We live in a mobile economy. Pensions have given way to the 401k, the gold watch at 20 years of service has been replaced by limited term contracts and one year performance incentives. My father had never heard about corporate recruiters; I get several notes a year from them looking for talent for the next assignment. ‘How long have you been with the company’ has been replaced by ‘What have you done for me lately’. Just last week the recently named NBA coach of the year was fired. Who doesn’t have their resume constantly updated?
Have we seen the death of loyalty?
No, I don’t think we have. But we have to recognize that it’s changed, and much like we live in a different society and economy today, so to loyalty looks different than it did for the previous generation.
Company loyalty is a quaint idea, to be sure. Gone are the days when the company stuck its neck out for the benefit of the employee. I don’t see that kind of loyalty coming back. In simple terms, loyalty to an employee is about taking a short-term risk in order to create a long-term gain. There is simply too much pressure from Boards and external stakeholders to produce now for that kind of risk to be taken. It’s become far too easy to manage individual contributions on a spreadsheet and quickly cut and replace the cell that is causing issue.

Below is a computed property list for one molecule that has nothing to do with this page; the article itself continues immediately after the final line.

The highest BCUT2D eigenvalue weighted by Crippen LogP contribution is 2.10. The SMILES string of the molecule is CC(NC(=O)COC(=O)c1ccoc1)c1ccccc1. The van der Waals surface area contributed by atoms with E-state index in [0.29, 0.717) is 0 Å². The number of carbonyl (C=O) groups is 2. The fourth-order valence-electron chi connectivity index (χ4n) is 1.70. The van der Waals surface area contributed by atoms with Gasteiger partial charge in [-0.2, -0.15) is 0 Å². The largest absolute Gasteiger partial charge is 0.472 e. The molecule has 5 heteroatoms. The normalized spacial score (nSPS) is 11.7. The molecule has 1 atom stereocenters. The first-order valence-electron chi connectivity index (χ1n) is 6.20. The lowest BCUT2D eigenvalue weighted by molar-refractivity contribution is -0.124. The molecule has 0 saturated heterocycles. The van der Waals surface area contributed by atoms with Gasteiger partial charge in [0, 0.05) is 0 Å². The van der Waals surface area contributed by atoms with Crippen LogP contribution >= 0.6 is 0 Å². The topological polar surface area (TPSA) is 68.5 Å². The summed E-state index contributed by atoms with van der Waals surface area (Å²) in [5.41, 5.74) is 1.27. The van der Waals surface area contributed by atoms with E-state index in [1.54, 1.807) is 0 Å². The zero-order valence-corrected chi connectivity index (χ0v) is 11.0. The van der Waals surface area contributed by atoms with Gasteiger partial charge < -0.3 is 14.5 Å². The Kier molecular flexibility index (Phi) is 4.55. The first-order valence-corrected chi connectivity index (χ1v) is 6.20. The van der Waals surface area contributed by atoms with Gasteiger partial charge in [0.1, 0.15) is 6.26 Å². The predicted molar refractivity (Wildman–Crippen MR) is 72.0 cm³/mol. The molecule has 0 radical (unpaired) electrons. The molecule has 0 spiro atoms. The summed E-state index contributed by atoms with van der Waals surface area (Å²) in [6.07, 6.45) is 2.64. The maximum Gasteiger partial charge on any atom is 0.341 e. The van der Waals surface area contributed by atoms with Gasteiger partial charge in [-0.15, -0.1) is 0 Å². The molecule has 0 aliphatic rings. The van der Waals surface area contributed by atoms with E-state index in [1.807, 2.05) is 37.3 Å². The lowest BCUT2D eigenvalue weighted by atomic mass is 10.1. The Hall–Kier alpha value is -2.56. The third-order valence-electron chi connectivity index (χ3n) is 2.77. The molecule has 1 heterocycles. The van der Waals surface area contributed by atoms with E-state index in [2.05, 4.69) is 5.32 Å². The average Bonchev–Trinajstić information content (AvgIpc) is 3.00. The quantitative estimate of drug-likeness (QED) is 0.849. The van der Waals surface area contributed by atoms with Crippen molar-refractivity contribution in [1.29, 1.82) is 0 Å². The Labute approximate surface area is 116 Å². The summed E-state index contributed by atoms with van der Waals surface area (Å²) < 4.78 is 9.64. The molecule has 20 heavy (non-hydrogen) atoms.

Loyalty today exists in personal relationships. As humans, we’re hardwired to empathize and care about one another. We engage, we connect, we take an interest and share with each other in ways both professionally and personally beneficial.
So take time to build relationships with the people you value. You’ll get the benefit of what they’ve learned and done, which is likely to enrich your own work. You’ll also build some goodwill in the event that they need to go to bat for you, which the company as a whole isn’t usually willing to do anymore. And these are the people you can turn to down the road, when you need help or assistance or advice.
You’d be surprised how willing people are to help someone they built a relationship with, even when years have passed.